- 241976 Composition, structure, and organization of bone and other mineralized tissues and the mechanism of calcification. In: GreepRO, AstwoodEB (eds.) Handbook of Physiology, vol. 7. Endocrinology. American Physiological Society, Washington, DC, USA, pp. 25–116.
- 251986 Organization of hydroxyapatite crystals within collagen fibrils. FEBS Lett 206: 262–266.,
- 261993 Mineral and organic matrix interaction in normally calcifying tendon visualized in three dimensions by high-voltage electron microscopic tomography and graphic image reconstruction. J Struct Biol 110: 39–54., , , ,
- 271993 The post-translational chemistry and molecular packing of mineralizing tendon collagens. Connect Tissue Res 29: 81–98.,
- 282000 Collagen structure regulates fibril mineralization in osteogenesis as revealed by cross-link patterns in calcifying callus. J Bone Miner Res 15: 1776–1785., , , , , ,
- 292002 Collagen biochemistry: an overview. In: PhillipsGO (ed.) Advances in Tissue Banking, vol. 6. World Scientific Publishing, River Edge, NJ, USA, pp. 445–500.
- 301990 Collagen fibrillogenesis in vitro: Interaction of types I and V collagen regulates fibril diameter. J Cell Sci 95: 649–657., , , ,
- 311992 Collagen fibril assembly by corneal fibroblasts in three-dimensional collagen gel cultures: Small-diameter heterotypic fibrils are deposited in the absence of keratan sulfate proteoglycan. Exp Cell Res 202: 113–124., , , ,
- 321991 Copolymerization of pNcollagen III and collagen I. pNcollagen III decreases the rate of incorporation of collagen I into fibrils, the amount of collagen I incorporated, and the diameter of the fibrils formed. J Biol Chem 266: 12703–12709., , , ,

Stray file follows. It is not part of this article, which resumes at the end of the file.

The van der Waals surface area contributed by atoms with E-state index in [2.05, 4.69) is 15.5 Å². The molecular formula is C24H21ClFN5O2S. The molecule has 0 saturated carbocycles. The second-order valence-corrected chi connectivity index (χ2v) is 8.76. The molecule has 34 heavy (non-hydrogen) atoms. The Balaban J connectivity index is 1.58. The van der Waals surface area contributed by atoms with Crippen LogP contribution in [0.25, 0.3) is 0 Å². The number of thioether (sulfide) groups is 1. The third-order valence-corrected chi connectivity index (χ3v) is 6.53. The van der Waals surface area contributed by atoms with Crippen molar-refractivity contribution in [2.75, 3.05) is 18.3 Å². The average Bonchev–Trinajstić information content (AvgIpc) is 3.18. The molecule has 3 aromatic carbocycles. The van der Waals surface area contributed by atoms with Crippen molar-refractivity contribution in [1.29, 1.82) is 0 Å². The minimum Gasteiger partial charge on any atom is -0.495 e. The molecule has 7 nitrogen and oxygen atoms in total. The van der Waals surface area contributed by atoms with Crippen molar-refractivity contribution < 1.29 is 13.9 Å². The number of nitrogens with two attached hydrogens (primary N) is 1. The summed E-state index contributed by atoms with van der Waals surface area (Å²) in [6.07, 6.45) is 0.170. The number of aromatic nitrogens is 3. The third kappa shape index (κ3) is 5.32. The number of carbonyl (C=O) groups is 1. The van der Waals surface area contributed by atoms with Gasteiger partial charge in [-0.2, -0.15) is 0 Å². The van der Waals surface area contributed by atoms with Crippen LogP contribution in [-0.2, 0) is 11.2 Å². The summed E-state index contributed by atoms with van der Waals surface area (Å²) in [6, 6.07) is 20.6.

- 331991 FACIT collagens: Diverse molecular bridges in extracellular matrices. Trends Biochem Sci 16: 191–194.,
- 342003 Functions of lumican and fibromodulin: Lessons from knockout mice. Glycoconj J 19: 287–293.
- 352003 Ocular and scleral alterations in gene-targeted lumican-fibromodulin double-null mice. Invest Ophthalmol Vis Sci 44: 2422–2432., , , , ,
- 361999 The primary calcification in bones follows removal of decorin and fusion of collagen fibrils. J Bone Miner Res 14: 273–280., , , ,
- 371999 Recombinant human type II collagens with low and high levels of hydroxylysine and its glycosylated forms show marked differences in fibrillogenesis in vitro. J Biol Chem 274: 8988–8992., , , , ,
- 381997 Glycosylation of human bone collagen I in relation to lysylhydroxylation and fibril diameter. J Biochem (Tokyo) 122: 109–115., , , , ,
- 391984 Cross-linking in collagen and elastin. Annu Rev Biochem 53: 717–748., ,
- 401981 Collagen self-assembly in vitro. Differentiating specific telopeptide- dependent interactions using selective enzyme modification and the addition of free amino telopeptide. J Biol Chem 256: 7118–7128.,
- 411999 Does the triple helical domain of type I collagen encode molecular recognition and fiber assembly while telopeptides serve as catalytic domains. Effect of proteolytic cleavage on fibrillogenesis and on collagen-collagen interaction in fibers. J Biol Chem 274: 36083–36088.,
- 422003 Effect of hyper- and microgravity on collagen post-translational controls of MC3T3-E1 osteoblasts. J Bone Miner Res 18: 1695–1705., ,
- 432000 Gene expression and immunohistochemical localization of biglycan in association with mineralization in the matrix of epiphyseal cartilage. Histochem J 32: 175–186., , , ,
- 442001 Induction of collagen mineralization by a bone sialoprotein-decorin chimeric protein. J Biomed Mater Res 55: 496–502., , , ,
- 452003 Decorin modulates matrix mineralization in vitro. Biochem Biophys Res Commun 305: 6–9., , , ,
- 462000 Decorin binds near the C terminus of type I collagen. J Biol Chem 275: 21801–21804., , , , , ,